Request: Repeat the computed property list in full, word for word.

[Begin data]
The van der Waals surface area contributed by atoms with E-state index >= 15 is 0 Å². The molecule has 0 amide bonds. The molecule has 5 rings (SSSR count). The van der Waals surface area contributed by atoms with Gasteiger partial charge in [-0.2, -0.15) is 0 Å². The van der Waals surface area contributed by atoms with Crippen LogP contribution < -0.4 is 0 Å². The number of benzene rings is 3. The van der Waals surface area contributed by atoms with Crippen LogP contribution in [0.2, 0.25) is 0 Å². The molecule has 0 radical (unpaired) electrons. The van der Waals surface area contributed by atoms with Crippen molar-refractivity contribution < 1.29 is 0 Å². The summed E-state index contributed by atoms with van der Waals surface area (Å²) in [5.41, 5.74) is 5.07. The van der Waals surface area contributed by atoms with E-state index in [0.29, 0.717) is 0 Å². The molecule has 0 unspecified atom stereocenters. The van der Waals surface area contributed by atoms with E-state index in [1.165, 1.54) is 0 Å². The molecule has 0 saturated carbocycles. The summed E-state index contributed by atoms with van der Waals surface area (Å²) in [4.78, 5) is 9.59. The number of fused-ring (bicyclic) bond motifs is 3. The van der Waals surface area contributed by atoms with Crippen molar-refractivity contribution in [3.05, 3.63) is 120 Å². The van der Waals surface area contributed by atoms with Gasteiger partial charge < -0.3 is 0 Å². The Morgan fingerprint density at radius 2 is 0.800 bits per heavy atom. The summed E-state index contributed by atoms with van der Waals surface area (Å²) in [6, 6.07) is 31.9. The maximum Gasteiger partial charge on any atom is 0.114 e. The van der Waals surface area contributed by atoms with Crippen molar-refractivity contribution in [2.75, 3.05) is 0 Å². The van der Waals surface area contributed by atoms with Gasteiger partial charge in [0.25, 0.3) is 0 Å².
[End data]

The van der Waals surface area contributed by atoms with E-state index >= 15 is 0 Å². The molecule has 0 amide bonds. The molecule has 5 rings (SSSR count). The van der Waals surface area contributed by atoms with Gasteiger partial charge in [-0.2, -0.15) is 0 Å². The van der Waals surface area contributed by atoms with Crippen LogP contribution < -0.4 is 0 Å². The number of benzene rings is 3. The van der Waals surface area contributed by atoms with Crippen LogP contribution in [0.2, 0.25) is 0 Å². The molecule has 0 radical (unpaired) electrons. The van der Waals surface area contributed by atoms with Crippen molar-refractivity contribution < 1.29 is 0 Å². The summed E-state index contributed by atoms with van der Waals surface area (Å²) in [5.41, 5.74) is 5.07. The van der Waals surface area contributed by atoms with E-state index in [0.29, 0.717) is 0 Å². The molecule has 0 unspecified atom stereocenters. The van der Waals surface area contributed by atoms with E-state index in [1.165, 1.54) is 0 Å². The molecule has 0 saturated carbocycles. The summed E-state index contributed by atoms with van der Waals surface area (Å²) in [4.78, 5) is 9.59. The number of fused-ring (bicyclic) bond motifs is 3. The van der Waals surface area contributed by atoms with Crippen molar-refractivity contribution in [3.05, 3.63) is 120 Å². The van der Waals surface area contributed by atoms with Gasteiger partial charge < -0.3 is 0 Å². The Morgan fingerprint density at radius 2 is 0.800 bits per heavy atom. The summed E-state index contributed by atoms with van der Waals surface area (Å²) in [6, 6.07) is 31.9. The maximum Gasteiger partial charge on any atom is 0.114 e. The van der Waals surface area contributed by atoms with Crippen molar-refractivity contribution in [2.75, 3.05) is 0 Å². The van der Waals surface area contributed by atoms with Gasteiger partial charge in [0.25, 0.3) is 0 Å².